School is.. an experience. Some of us forget, some of us grow out of it, some despair and some thrive. We were all insecure, we all had self esteem issues, we all wanted company. How much easier would high school be if we just didn’t care though? If we didn’t shield ourselves, change our habits and go over and over every single word, pause and comma we used throughout the day? Some may say it’s because they don’t understand; that’s not true. Chris understands so much more than we give him credit for. Our kids are free, they are untouched by the weight of fitting in. Their spirit is unspoiled.  They get to be themselves without the fear of judgement. They can sit and have lunch alone without a care in the world, without trying to impress. I’ve talked about this before; the things we worry about are reflections of how much we are affected by the standards imposed on us by our community. We worry when they play alone, when they don’t get invited to parties, when people stare. We worry because we don’t understand what it’s like to live life without constantly trying to fit in.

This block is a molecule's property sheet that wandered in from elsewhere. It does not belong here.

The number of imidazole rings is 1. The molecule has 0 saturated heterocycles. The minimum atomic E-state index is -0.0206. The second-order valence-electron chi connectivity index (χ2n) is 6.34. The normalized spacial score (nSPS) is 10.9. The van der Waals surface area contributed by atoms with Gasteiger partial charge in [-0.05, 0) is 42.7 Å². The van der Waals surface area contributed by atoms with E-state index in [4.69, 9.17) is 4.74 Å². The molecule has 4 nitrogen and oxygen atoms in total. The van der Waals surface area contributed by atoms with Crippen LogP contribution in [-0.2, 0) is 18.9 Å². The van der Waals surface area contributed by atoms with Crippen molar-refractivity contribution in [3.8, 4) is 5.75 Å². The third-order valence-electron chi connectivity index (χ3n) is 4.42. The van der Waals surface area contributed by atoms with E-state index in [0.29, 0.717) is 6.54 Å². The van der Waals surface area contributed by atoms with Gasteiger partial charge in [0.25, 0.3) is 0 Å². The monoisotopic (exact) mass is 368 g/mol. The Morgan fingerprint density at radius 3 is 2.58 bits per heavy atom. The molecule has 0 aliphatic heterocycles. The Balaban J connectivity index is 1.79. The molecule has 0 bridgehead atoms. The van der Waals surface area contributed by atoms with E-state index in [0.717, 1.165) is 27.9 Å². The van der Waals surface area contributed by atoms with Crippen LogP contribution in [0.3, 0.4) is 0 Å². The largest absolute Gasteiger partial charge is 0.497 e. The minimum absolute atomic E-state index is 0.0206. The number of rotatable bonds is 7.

I’m grateful for his autism too Leah. I am thankful i get to look up to a boy who is completely, carelessly and overwhelming okay with just being himself.

For the first day (back) at school if your kid has autism:

  • Dress them in their favourite clothes. If they have a uniform (get it from M&S) do a couple of trial runs before the first day so that if there’s anything uncomfortable you can sort it out before.
  • Pack their bag with them. They should know what’s in there and they should have a say in what’s in there. Make sure it’s stuff they have used before and it’s not all new and shiny.
  • Take them for walks around school (if you haven’t already) to familiarise them with the area. If you can meet teachers before hand – even better! Take the backpack with you, with lunch and maybe even wear the uniform. This way they know it all goes together.
  • Make sure the teacher knows how to handle questions, and that you are available to talk to the classmates about autism. Pretending like autism is not there is not the solution, it’s not acceptance.
  • If they have stimming toys, pack them.
  • Do a trial run of the early wake up.
  • Make a schedule and sit down and go over it with them.